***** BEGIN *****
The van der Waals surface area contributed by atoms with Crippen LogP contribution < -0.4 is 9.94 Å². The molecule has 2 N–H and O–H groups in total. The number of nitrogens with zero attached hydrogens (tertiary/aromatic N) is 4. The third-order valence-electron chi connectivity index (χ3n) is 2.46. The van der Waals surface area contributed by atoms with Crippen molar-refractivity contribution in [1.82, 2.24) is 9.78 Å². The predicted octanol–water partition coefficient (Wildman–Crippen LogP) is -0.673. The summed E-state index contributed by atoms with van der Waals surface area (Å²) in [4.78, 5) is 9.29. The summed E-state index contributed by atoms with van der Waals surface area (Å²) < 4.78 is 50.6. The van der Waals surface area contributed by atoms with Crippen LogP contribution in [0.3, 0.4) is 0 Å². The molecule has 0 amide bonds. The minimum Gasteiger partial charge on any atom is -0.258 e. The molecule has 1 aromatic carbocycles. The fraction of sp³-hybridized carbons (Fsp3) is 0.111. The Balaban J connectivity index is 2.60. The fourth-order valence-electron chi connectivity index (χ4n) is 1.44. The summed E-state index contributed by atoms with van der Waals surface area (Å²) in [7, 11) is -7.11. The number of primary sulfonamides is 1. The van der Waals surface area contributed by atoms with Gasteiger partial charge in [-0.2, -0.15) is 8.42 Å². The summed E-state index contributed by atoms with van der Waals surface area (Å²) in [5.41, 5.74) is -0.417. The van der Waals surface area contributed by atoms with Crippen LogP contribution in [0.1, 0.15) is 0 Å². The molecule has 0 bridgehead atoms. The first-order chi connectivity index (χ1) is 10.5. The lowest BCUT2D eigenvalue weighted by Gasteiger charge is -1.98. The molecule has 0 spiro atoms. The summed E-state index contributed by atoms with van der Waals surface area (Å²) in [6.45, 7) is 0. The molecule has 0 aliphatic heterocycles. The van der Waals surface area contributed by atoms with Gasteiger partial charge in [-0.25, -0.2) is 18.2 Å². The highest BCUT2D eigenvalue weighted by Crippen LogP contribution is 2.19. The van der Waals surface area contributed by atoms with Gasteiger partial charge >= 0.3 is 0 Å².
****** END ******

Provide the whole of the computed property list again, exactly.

The van der Waals surface area contributed by atoms with Crippen LogP contribution < -0.4 is 9.94 Å². The molecule has 2 N–H and O–H groups in total. The number of nitrogens with zero attached hydrogens (tertiary/aromatic N) is 4. The third-order valence-electron chi connectivity index (χ3n) is 2.46. The van der Waals surface area contributed by atoms with Crippen molar-refractivity contribution in [1.82, 2.24) is 9.78 Å². The predicted octanol–water partition coefficient (Wildman–Crippen LogP) is -0.673. The summed E-state index contributed by atoms with van der Waals surface area (Å²) in [4.78, 5) is 9.29. The summed E-state index contributed by atoms with van der Waals surface area (Å²) < 4.78 is 50.6. The van der Waals surface area contributed by atoms with Crippen LogP contribution in [0.3, 0.4) is 0 Å². The molecule has 0 amide bonds. The minimum Gasteiger partial charge on any atom is -0.258 e. The molecule has 1 aromatic carbocycles. The fraction of sp³-hybridized carbons (Fsp3) is 0.111. The Balaban J connectivity index is 2.60. The fourth-order valence-electron chi connectivity index (χ4n) is 1.44. The summed E-state index contributed by atoms with van der Waals surface area (Å²) in [7, 11) is -7.11. The number of primary sulfonamides is 1. The van der Waals surface area contributed by atoms with Gasteiger partial charge in [-0.2, -0.15) is 8.42 Å². The summed E-state index contributed by atoms with van der Waals surface area (Å²) in [5.41, 5.74) is -0.417. The van der Waals surface area contributed by atoms with Crippen LogP contribution in [0.1, 0.15) is 0 Å². The molecule has 0 bridgehead atoms. The first-order chi connectivity index (χ1) is 10.5. The lowest BCUT2D eigenvalue weighted by Gasteiger charge is -1.98. The molecule has 0 spiro atoms. The summed E-state index contributed by atoms with van der Waals surface area (Å²) in [6.45, 7) is 0. The molecule has 0 aliphatic heterocycles. The van der Waals surface area contributed by atoms with Gasteiger partial charge in [-0.25, -0.2) is 18.2 Å². The highest BCUT2D eigenvalue weighted by Crippen LogP contribution is 2.19. The van der Waals surface area contributed by atoms with Gasteiger partial charge >= 0.3 is 0 Å².